Slideshow: a wall of wooden scales folds through the glazed facade of this house and studio that Korean architects AND designed for an artist in South Korea.
As the panels emerge behind the glass they begin to separate from one another, creating a series of openings that permit views across from the double height studio to the living quarters behind.
The wall also curves upward to wrap and conceal a bedroom on the first floor.
The two-storey-high exterior walls are constructed from concrete and nestle against a hillside that climbs up behind the house.
Photography is by Kim Yong Gwan.
Here's some more text from AND:
Artist + Painting
An artist walks into the office, introducing himself with a pamphlet of his paintings. Vivid colors and forced brush strokes that densely filled the screens shows his sensibility and thoughts. His use of unfamiliar words to describe his works that he is “interested in ecological theology,” illustrates the naïve mind of the artist that he paints from himself, or he paints himself through the painting. Perhaps, that is why his recent works include a body of a person in a landscape. The body, rather than being separated as a distinctive object, is depicted as part of the aggregated elements of the surrounding landscape where the trees, bushes, and the sky respond to each other blurring the boundary. What he depicts here is not a moment’s phenomenal state; rather it is the deconstruction of the object as a monad, at the same time, it is about things become an integrated being united with the surroundings.
Studio + Nature
The artist has been working at home for more than ten years. The subjects of his paintings are nothing special but spaces of his daily life. He has been constantly projecting his gaze at the parks nearby, streets, a small village in a countryside where he often visits. As seen from his recent exhibition titles, ‘A Talk with a Tree,’ ‘Thinking Forest,’ there is no clear boundary between human and nature in his paintings. Furthermore, the distinction between a body and its surroundings, or interior and exterior is only allusive.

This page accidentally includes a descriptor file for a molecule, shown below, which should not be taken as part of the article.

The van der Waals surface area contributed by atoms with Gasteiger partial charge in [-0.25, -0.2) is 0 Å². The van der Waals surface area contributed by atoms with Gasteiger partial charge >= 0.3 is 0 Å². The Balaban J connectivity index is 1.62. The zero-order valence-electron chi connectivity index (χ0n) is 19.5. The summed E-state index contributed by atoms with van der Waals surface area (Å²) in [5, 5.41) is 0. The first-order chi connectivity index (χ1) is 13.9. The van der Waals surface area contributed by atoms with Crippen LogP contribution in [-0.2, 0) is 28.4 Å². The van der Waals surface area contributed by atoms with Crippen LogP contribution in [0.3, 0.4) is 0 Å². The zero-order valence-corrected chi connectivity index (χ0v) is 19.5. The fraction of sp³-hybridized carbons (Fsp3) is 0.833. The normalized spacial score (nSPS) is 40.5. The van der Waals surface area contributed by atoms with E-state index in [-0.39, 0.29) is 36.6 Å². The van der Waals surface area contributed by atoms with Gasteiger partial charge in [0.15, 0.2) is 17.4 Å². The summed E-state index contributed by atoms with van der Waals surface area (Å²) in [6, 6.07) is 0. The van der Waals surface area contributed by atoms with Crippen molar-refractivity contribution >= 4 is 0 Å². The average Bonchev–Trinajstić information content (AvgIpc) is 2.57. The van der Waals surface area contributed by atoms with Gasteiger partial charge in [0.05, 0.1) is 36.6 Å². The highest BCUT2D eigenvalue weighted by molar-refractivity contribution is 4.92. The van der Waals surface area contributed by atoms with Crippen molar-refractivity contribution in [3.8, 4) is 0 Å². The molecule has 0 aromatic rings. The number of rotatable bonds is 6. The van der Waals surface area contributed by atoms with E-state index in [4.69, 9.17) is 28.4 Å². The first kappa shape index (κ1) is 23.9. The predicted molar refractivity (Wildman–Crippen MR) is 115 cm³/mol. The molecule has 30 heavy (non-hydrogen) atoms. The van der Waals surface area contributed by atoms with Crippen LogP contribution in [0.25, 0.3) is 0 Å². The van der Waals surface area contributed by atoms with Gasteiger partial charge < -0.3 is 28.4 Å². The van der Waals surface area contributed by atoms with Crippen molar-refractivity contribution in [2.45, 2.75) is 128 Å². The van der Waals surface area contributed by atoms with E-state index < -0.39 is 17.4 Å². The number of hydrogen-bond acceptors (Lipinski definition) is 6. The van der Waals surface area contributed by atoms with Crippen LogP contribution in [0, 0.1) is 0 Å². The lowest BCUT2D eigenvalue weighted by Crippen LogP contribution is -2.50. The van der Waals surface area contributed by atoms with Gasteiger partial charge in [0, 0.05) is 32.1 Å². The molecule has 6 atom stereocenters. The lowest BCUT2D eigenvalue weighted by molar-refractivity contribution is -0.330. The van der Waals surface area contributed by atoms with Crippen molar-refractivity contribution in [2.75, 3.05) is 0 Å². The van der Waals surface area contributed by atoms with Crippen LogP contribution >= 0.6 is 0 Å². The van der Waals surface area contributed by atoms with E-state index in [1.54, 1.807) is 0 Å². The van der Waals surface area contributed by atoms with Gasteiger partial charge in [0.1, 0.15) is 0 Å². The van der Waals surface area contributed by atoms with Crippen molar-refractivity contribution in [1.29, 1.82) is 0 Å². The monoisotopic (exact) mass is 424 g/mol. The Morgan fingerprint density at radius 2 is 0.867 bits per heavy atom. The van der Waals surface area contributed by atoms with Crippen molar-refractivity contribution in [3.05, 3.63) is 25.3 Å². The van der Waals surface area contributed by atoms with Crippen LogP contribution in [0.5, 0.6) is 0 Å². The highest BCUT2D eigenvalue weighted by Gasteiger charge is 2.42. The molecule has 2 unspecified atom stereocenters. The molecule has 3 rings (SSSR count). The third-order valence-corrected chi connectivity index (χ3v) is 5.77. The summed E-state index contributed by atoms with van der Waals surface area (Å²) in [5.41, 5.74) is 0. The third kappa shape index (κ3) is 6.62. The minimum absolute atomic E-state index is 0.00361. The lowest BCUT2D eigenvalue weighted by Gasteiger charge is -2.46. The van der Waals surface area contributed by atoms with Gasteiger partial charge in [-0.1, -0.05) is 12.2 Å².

What is clearly revealed is the flow of continuous matter waves and powerful forces that fill the space. A quotation found from his note explains everything, “Molecules think, too.” As an alternative to the Modernist’s ontology that separates man and nature, body and reason, and that postulates a certain dominant structure, his studio explores the world of wholeness. His studio shall reflect his world view. Then the real question is how one constructs an ambiguous field that interior is blurred with exterior, nature permeates into the space, and the artist’s gaze spills out to the nature.
Skin + Space
To the north of the site is a 4 meter high sloped hill, and the site is open towards all three sides. First, a long façade stands on the south of the site and overlooks a stream. The skin of the façade is gently rolled inward as it breaks up the boundary between the interior and the exterior. The rolled in surfaces lift up as they enter the interior and they traverse the interior toward the opposite side of the wall. During the crossing, the panels of the skin are split and distorted, creating loose crevices.
The landscape permeates through the crevice, and so does light. The light colors the space with every moment in time. As a body moves, the space of the crevice changes sensitively. Skin becomes space, and space becomes skin. The boundary is blurred, and the flow that passes through the interior and the exterior becomes denser.
Site: Seohoori, Seojongmyun, Yangpyeonggun, Gyeonggido, Korea
Construction Area: 112.62m2
Gross Area: 130.60m2
Project Year: 2010
Designed and Constructed by AND
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